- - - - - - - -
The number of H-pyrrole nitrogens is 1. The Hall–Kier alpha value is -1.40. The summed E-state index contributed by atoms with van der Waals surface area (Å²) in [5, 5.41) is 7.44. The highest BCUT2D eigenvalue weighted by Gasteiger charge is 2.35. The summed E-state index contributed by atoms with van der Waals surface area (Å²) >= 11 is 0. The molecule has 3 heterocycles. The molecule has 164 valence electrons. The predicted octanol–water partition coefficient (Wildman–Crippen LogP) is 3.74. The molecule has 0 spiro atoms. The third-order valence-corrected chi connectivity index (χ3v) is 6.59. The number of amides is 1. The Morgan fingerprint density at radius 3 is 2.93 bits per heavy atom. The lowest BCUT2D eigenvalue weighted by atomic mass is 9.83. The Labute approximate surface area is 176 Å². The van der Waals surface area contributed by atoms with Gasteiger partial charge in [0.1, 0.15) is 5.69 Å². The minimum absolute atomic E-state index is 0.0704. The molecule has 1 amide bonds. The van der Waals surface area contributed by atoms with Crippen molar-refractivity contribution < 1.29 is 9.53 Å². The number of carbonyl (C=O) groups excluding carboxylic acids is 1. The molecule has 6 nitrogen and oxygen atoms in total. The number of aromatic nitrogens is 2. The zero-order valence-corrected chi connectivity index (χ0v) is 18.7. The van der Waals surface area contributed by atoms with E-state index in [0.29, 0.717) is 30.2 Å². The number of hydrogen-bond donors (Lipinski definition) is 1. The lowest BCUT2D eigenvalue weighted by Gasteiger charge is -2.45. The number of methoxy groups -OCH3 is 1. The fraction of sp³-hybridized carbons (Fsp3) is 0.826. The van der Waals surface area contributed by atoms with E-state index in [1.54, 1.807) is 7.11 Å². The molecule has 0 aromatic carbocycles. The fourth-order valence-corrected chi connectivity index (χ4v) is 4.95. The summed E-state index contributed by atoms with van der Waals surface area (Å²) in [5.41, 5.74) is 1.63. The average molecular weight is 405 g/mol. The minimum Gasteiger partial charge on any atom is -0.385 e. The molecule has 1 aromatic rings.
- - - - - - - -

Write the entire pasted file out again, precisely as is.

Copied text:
The number of H-pyrrole nitrogens is 1. The Hall–Kier alpha value is -1.40. The summed E-state index contributed by atoms with van der Waals surface area (Å²) in [5, 5.41) is 7.44. The highest BCUT2D eigenvalue weighted by Gasteiger charge is 2.35. The summed E-state index contributed by atoms with van der Waals surface area (Å²) >= 11 is 0. The molecule has 3 heterocycles. The molecule has 164 valence electrons. The predicted octanol–water partition coefficient (Wildman–Crippen LogP) is 3.74. The molecule has 0 spiro atoms. The third-order valence-corrected chi connectivity index (χ3v) is 6.59. The number of amides is 1. The Morgan fingerprint density at radius 3 is 2.93 bits per heavy atom. The lowest BCUT2D eigenvalue weighted by atomic mass is 9.83. The Labute approximate surface area is 176 Å². The van der Waals surface area contributed by atoms with Gasteiger partial charge in [0.1, 0.15) is 5.69 Å². The minimum absolute atomic E-state index is 0.0704. The molecule has 1 amide bonds. The van der Waals surface area contributed by atoms with Crippen molar-refractivity contribution < 1.29 is 9.53 Å². The number of carbonyl (C=O) groups excluding carboxylic acids is 1. The molecule has 6 nitrogen and oxygen atoms in total. The number of aromatic nitrogens is 2. The zero-order valence-corrected chi connectivity index (χ0v) is 18.7. The van der Waals surface area contributed by atoms with E-state index in [0.29, 0.717) is 30.2 Å². The number of hydrogen-bond donors (Lipinski definition) is 1. The lowest BCUT2D eigenvalue weighted by Gasteiger charge is -2.45. The number of methoxy groups -OCH3 is 1. The fraction of sp³-hybridized carbons (Fsp3) is 0.826. The van der Waals surface area contributed by atoms with E-state index in [1.54, 1.807) is 7.11 Å². The molecule has 0 aromatic carbocycles. The fourth-order valence-corrected chi connectivity index (χ4v) is 4.95. The summed E-state index contributed by atoms with van der Waals surface area (Å²) in [5.41, 5.74) is 1.63. The average molecular weight is 405 g/mol. The minimum Gasteiger partial charge on any atom is -0.385 e. The molecule has 1 aromatic rings.